Abstract analogical reasoning in high-functioning children with autism spectrum disorders.

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TitleAbstract analogical reasoning in high-functioning children with autism spectrum disorders.
Publication TypeJournal Article
Year of Publication2014
AuthorsGreen, AE, Kenworthy, L, Mosner, MG, Gallagher, NM, Fearon, EW, Balhana, CD, Yerys, BE
JournalAutism Res
Volume7
Issue6
Pagination677-86
Date Published2014 Dec
ISSN1939-3806
KeywordsAdolescent, Child, Child Development Disorders, Pervasive, Cognition, Female, Humans, Male, Semantics
Abstract

Children with autism spectrum disorders (ASD) exhibit a deficit in spontaneously recognizing abstract similarities that are crucial for generalizing learning to new situations. This may contribute to deficits in the development of appropriate schemas for navigating novel situations, including social interactions. Analogical reasoning is the central cognitive mechanism that enables typically developing children to understand abstract similarities between different situations. Intriguingly, studies of high-functioning children with ASD point to a relative cognitive strength in basic, nonabstract forms of analogical reasoning. If this analogical reasoning ability extends to abstract analogical reasoning (i.e., between superficially dissimilar situations), it may provide a bridge between a cognitive capability and core ASD deficits in areas such as generalization and categorization. This study tested whether preserved analogical reasoning abilities in ASD can be extended to abstract analogical reasoning, using photographs of real-world items and situations. Abstractness of the analogies was determined via a quantitative measure of semantic distance derived from latent semantic analysis. Children with ASD performed as well as typically developing children at identifying abstract analogical similarities when explicitly instructed to apply analogical reasoning. Individual differences in abstract analogical reasoning ability predicted individual differences in a measure of social function in the ASD group. Preliminary analyses indicated that children with ASD, but not typically developing children, showed an effect of age on abstract analogical reasoning. These results provide new evidence that children with ASD are capable of identifying abstract similarities through analogical reasoning, pointing to abstract analogical reasoning as a potential lever for improving generalization skills and social function in ASD.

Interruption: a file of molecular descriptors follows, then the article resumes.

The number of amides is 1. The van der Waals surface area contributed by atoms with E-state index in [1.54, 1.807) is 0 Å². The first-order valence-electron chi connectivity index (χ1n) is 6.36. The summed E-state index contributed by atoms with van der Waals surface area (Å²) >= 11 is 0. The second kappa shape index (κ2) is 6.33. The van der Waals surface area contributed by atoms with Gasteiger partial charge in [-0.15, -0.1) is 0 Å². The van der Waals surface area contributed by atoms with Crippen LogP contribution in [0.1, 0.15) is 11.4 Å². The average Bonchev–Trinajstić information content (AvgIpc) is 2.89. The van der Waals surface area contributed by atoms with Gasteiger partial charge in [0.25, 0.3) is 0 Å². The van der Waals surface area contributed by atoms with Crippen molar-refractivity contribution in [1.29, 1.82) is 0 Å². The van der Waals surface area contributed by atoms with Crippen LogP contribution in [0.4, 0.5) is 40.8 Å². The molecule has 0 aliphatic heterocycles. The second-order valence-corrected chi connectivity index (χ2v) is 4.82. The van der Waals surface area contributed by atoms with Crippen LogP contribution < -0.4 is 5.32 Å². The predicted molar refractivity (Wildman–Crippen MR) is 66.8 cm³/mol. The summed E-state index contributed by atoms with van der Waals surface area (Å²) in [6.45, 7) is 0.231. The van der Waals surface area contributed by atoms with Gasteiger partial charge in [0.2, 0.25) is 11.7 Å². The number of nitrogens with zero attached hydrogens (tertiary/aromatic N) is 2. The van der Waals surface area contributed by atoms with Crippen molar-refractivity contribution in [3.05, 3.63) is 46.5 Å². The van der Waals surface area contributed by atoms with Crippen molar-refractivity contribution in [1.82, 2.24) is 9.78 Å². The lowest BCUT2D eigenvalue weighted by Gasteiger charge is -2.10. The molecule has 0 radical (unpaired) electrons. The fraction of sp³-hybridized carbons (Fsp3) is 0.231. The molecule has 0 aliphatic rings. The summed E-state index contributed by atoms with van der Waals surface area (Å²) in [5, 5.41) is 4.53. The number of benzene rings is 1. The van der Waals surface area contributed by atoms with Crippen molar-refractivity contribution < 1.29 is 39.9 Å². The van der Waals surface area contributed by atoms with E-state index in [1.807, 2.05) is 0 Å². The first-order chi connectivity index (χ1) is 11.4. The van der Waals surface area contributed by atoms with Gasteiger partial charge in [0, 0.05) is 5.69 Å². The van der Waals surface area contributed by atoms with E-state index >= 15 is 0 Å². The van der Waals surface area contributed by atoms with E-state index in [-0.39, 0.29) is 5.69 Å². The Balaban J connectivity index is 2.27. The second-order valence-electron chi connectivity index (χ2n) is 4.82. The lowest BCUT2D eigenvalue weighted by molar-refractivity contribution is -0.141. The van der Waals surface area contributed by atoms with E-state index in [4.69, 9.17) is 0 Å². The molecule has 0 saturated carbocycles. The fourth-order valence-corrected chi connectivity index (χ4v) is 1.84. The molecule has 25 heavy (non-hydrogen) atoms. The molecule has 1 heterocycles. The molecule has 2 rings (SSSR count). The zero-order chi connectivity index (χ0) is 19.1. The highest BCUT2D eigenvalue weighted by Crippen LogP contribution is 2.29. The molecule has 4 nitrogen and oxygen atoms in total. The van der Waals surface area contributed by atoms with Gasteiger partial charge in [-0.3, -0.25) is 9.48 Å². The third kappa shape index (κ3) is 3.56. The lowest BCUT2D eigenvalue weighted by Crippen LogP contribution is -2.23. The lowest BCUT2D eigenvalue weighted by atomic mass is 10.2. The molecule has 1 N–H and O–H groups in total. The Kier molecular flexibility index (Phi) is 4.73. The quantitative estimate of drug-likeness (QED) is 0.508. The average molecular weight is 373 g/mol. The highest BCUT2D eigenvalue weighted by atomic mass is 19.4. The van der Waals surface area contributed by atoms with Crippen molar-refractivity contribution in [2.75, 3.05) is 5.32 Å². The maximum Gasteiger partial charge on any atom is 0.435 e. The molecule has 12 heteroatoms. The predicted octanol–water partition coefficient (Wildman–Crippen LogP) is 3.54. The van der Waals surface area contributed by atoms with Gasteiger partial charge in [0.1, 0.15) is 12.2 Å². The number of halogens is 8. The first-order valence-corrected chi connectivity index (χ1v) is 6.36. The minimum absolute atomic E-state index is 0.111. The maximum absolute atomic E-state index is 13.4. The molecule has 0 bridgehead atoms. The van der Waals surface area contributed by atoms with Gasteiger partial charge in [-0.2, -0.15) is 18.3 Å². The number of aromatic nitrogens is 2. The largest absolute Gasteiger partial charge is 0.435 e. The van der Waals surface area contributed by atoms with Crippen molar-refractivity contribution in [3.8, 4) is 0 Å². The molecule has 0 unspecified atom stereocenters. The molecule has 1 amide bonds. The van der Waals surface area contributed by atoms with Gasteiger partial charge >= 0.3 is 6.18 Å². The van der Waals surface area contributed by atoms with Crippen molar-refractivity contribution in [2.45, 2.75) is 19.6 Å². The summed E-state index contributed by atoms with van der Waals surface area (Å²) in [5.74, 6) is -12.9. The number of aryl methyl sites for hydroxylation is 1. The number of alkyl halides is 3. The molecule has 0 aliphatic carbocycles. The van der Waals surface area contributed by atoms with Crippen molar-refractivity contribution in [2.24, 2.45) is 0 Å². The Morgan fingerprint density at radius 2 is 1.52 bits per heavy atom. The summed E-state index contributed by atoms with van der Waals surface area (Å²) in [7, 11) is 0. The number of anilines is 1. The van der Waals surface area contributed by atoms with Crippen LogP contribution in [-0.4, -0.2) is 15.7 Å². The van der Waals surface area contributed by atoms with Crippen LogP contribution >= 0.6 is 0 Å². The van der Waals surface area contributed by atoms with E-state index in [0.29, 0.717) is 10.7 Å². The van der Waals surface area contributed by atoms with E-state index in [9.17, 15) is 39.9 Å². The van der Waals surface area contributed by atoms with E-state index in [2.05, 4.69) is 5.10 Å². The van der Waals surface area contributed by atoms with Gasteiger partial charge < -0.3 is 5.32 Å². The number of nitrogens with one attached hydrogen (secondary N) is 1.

DOI10.1002/aur.1411
Alternate JournalAutism Res
PubMed ID25255899
PubMed Central IDPMC6100749
Grant List1RC1MH088791 / MH / NIMH NIH HHS / United States
K23 MH086111 / MH / NIMH NIH HHS / United States
R21 MH092615 / MH / NIMH NIH HHS / United States
5K23MH086111 / MH / NIMH NIH HHS / United States
RC1 MH088791 / MH / NIMH NIH HHS / United States
1R21MH092615 / MH / NIMH NIH HHS / United States